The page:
UMD Turns Into Hub for Top Rubik's Cube Solvers
This article is republished from Terp
By Chris Carroll, Photo by Stephanie S. Cordle
Pavan Ravindra ’21 stares intently at the jumbled Rubik’s Cube, then attacks. In the dim light of his College Park apartment and over the iffy video of a Zoom call, his hands dissolve in a blur of rapid twists and flips. He slams it down, solved, and hits the timer.
The result: just under 10 seconds.
What seems like a freakish display of skill, however, slightly embarrasses Ravindra, a dual-degree major in biochemistry and computer science. A world-class “cuber,” he’s often solved the Rubik’s Cube faster using just one hand. It’s also a lackluster showing, he says, by the standards of the star-studded, studious cubing community that has quietly sprouted on the Maryland campus—one strong enough to influence the college decision-making of high-school solvers from around the mid-Atlantic.
“There’s a huge concentration of talent here,” says Ravindra, a 2020 Goldwater Scholar who’s shifted his focus more to academics than competing, but remains active in the cubing world. “UMD is the best college for cubing, without a doubt.”
Thus, what UMD is to lacrosse, it’s quickly becoming as well to this pastime that took off in the ’80s, faded, then exploded anew in recent years as competition heated back up and new solving methods pushed times ever lower in the single digits. Of the 15 or so serious competitors on campus, roughly a half-dozen are significant figures in that race toward zero.
Computer science major Will Callan ’23 is ranked No. 2 in the world for average time solving the Rubik’s Cube’s little brother, the 2×2 cube. If Ravindra’s fastest solve of 5.58 seconds for the regular 3×3 model seems abrupt, consider that Callan often solves the “pocket cube” in under a second. (That’s the advantage of working with a puzzle with a few million possible combinations, compared to the regular cube’s 43 quintillion.)
Like many cubers, Callan figured out the basics in grade school, then realized he was fast—and that he wanted to beat other solvers.
“I had been competing for several years before I started focusing on the 2×2 cube,” he says. “The speed is really fun, and competitions are very close as well.”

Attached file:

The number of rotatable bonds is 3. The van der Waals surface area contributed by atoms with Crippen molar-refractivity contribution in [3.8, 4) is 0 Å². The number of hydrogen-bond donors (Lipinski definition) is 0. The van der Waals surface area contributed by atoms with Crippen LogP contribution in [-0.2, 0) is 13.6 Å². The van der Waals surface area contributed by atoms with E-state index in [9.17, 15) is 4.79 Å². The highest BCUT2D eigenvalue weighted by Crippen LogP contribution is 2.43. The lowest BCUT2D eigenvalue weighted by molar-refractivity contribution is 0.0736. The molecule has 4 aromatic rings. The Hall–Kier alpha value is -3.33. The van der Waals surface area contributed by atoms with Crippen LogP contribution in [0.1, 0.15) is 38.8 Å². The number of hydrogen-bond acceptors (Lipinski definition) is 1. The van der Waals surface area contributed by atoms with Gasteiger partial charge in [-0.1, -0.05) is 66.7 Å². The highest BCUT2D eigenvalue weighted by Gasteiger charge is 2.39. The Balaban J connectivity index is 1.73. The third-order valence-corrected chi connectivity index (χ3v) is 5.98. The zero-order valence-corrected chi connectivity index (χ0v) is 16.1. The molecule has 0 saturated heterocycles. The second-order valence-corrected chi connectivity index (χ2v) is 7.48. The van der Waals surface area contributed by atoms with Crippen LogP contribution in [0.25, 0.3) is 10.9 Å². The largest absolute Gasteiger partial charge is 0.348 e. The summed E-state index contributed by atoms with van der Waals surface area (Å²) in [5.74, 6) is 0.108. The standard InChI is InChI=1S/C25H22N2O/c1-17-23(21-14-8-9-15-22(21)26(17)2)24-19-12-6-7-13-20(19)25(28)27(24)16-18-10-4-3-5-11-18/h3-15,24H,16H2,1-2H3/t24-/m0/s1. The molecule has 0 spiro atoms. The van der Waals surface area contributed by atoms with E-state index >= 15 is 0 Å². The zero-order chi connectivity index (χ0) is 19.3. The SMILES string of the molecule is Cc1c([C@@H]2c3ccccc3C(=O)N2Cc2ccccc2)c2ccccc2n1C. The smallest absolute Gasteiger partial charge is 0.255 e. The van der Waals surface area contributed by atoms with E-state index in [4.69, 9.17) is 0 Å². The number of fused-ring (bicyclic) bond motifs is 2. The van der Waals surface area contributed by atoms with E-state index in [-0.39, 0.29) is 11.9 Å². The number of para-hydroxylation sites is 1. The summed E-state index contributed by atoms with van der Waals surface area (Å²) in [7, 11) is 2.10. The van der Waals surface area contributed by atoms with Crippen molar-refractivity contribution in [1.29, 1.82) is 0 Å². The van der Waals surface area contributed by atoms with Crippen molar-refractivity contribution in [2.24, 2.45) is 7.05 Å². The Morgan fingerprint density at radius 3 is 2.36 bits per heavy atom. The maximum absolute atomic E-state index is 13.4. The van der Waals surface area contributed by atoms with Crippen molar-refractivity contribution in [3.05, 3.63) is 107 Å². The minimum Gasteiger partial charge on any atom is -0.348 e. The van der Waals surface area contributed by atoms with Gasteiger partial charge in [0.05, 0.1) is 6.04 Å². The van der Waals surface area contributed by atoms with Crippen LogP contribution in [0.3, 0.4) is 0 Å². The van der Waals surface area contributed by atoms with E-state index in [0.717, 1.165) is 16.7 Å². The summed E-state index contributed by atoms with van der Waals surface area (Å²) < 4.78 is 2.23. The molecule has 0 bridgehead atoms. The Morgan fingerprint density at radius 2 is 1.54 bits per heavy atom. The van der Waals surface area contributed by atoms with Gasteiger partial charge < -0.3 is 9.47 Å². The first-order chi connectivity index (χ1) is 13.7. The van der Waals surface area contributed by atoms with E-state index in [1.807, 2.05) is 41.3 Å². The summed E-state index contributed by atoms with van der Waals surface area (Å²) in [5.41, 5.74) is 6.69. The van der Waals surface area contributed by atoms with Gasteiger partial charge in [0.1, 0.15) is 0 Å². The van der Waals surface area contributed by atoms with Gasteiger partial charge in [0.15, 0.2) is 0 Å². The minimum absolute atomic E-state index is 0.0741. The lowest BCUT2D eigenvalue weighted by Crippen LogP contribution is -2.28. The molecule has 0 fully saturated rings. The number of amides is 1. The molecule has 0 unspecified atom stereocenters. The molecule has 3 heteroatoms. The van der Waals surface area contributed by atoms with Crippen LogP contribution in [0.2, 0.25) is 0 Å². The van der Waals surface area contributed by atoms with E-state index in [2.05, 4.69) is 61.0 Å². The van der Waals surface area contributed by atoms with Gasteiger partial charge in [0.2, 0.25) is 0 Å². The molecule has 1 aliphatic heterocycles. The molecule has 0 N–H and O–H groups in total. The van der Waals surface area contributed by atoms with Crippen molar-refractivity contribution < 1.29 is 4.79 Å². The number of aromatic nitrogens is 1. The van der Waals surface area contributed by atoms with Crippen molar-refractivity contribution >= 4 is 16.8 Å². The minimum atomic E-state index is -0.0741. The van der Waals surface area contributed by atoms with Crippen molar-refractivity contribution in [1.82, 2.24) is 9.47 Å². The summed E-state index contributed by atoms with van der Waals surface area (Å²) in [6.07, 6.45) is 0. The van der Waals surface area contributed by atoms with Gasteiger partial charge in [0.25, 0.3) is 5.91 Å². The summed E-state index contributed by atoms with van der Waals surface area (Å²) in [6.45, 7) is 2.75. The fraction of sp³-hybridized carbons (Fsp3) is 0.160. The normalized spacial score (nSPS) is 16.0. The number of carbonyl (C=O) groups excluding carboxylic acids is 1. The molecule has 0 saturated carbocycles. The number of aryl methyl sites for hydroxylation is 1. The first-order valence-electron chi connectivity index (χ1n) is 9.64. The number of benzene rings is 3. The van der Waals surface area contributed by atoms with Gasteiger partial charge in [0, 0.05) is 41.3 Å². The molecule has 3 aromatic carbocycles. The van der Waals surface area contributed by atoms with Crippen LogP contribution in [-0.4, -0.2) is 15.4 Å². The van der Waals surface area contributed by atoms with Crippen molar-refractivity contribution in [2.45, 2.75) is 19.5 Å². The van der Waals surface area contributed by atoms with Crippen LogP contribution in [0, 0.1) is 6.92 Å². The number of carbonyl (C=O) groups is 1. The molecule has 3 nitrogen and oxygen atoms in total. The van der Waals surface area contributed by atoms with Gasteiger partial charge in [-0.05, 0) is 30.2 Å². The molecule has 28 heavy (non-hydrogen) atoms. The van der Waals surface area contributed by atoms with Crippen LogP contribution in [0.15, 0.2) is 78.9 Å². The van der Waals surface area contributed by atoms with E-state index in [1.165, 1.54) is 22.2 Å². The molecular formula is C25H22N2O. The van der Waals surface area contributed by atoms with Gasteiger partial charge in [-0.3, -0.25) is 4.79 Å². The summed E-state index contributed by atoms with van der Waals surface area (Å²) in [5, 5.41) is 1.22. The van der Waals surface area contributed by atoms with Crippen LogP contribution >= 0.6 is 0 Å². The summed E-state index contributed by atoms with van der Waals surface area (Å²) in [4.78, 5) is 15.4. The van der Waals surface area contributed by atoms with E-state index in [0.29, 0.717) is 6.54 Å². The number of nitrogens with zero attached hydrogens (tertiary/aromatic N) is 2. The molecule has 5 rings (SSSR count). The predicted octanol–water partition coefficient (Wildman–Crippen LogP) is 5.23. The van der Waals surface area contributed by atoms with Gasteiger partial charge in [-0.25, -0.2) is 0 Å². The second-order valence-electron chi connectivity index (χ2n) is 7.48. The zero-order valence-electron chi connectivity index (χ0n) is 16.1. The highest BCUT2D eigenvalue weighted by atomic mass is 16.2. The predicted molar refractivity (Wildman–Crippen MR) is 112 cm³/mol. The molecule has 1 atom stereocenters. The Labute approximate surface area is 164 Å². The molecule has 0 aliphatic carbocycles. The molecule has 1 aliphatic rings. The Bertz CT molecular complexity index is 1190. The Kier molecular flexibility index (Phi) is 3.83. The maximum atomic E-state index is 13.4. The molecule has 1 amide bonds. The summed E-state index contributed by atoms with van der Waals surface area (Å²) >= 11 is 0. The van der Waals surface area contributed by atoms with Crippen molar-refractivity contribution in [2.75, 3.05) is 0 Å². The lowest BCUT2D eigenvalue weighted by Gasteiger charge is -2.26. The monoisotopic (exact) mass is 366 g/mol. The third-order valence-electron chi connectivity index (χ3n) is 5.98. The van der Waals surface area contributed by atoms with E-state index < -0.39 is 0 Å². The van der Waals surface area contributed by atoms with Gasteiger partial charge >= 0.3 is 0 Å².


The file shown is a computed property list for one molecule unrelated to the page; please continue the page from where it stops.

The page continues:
Only 2/100ths of a second separate Callan from the Danish cuber ranked No. 1: “Yeah, it’s a pretty small gap, and I’m hoping very soon …” he says, trailing off.
Campus cubers point to Felix Lee ’16, now a Google software engineer, as community founder. A world-class cuber at River Hill High School in Howard County, he established UMD’s Rubik’s Cube Club and put the university on the map as a major location for competitions.
Second-year economics Ph.D. student Keaton Ellis ’18, another River Hill alum, made it his mission to beat the older Lee before he graduated from high school, but failed. He finally surpassed him at UMD, and became club president after Lee graduated.
Like Ravindra (yet another River Hill grad), Ellis specializes in one-handed cubing, and his 7.26-second solve ranks No. 5. At the height of friendly rivalry between them, he says, “it was not uncommon for our competitions to have the top three of us being the fastest podium in the world.”
No longer president but now a World Cube Association delegate, Ellis oversees regional competitions, including those on the campus, which draw hundreds of competitors two or three times yearly (although on hold at the moment), assuring a continual turning of the cube at UMD.
“People come here, they get familiar with campus, they learn their way around Stamp, they meet the people and get comfortable,” he says. “It sways some of their college decisions.”
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